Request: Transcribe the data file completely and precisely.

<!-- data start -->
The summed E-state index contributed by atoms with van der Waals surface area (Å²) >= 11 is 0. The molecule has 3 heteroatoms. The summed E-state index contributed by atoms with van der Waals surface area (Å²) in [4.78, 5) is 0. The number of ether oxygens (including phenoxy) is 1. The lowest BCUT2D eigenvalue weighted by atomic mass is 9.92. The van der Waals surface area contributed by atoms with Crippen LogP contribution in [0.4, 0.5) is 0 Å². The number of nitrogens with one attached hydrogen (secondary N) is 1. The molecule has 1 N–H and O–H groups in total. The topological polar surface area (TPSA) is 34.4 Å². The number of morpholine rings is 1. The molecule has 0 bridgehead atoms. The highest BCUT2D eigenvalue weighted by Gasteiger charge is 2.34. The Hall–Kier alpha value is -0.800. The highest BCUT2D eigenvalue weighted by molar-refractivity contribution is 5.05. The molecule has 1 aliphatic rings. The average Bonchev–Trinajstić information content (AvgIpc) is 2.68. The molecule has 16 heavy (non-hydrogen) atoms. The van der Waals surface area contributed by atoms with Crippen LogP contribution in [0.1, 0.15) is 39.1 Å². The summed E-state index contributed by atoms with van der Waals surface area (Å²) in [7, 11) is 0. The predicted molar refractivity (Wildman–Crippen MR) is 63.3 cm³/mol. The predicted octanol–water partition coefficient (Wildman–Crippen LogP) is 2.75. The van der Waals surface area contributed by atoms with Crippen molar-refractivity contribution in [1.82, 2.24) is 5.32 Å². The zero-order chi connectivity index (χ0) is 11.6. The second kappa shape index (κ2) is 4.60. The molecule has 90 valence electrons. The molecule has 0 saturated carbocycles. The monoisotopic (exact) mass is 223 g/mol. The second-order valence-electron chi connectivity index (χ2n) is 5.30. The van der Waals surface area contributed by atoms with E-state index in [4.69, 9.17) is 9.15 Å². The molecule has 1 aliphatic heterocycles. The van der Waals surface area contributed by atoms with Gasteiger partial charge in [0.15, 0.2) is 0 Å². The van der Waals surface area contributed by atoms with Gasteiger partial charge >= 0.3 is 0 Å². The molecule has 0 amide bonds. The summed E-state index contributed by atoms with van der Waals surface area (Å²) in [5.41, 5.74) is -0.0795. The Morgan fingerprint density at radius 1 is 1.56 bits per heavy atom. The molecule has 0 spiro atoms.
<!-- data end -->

The summed E-state index contributed by atoms with van der Waals surface area (Å²) >= 11 is 0. The molecule has 3 heteroatoms. The summed E-state index contributed by atoms with van der Waals surface area (Å²) in [4.78, 5) is 0. The number of ether oxygens (including phenoxy) is 1. The lowest BCUT2D eigenvalue weighted by atomic mass is 9.92. The van der Waals surface area contributed by atoms with Crippen LogP contribution in [0.4, 0.5) is 0 Å². The number of nitrogens with one attached hydrogen (secondary N) is 1. The molecule has 1 N–H and O–H groups in total. The topological polar surface area (TPSA) is 34.4 Å². The number of morpholine rings is 1. The molecule has 0 bridgehead atoms. The highest BCUT2D eigenvalue weighted by Gasteiger charge is 2.34. The Hall–Kier alpha value is -0.800. The highest BCUT2D eigenvalue weighted by molar-refractivity contribution is 5.05. The molecule has 1 aliphatic rings. The average Bonchev–Trinajstić information content (AvgIpc) is 2.68. The molecule has 16 heavy (non-hydrogen) atoms. The van der Waals surface area contributed by atoms with Crippen LogP contribution in [0.1, 0.15) is 39.1 Å². The summed E-state index contributed by atoms with van der Waals surface area (Å²) in [7, 11) is 0. The predicted molar refractivity (Wildman–Crippen MR) is 63.3 cm³/mol. The predicted octanol–water partition coefficient (Wildman–Crippen LogP) is 2.75. The van der Waals surface area contributed by atoms with Crippen molar-refractivity contribution in [1.82, 2.24) is 5.32 Å². The zero-order chi connectivity index (χ0) is 11.6. The second kappa shape index (κ2) is 4.60. The molecule has 90 valence electrons. The molecule has 0 saturated carbocycles. The monoisotopic (exact) mass is 223 g/mol. The second-order valence-electron chi connectivity index (χ2n) is 5.30. The van der Waals surface area contributed by atoms with E-state index in [4.69, 9.17) is 9.15 Å². The molecule has 1 aliphatic heterocycles. The van der Waals surface area contributed by atoms with Gasteiger partial charge in [0.15, 0.2) is 0 Å². The van der Waals surface area contributed by atoms with Gasteiger partial charge >= 0.3 is 0 Å². The molecule has 0 amide bonds. The summed E-state index contributed by atoms with van der Waals surface area (Å²) in [5.41, 5.74) is -0.0795. The Morgan fingerprint density at radius 1 is 1.56 bits per heavy atom. The molecule has 0 spiro atoms.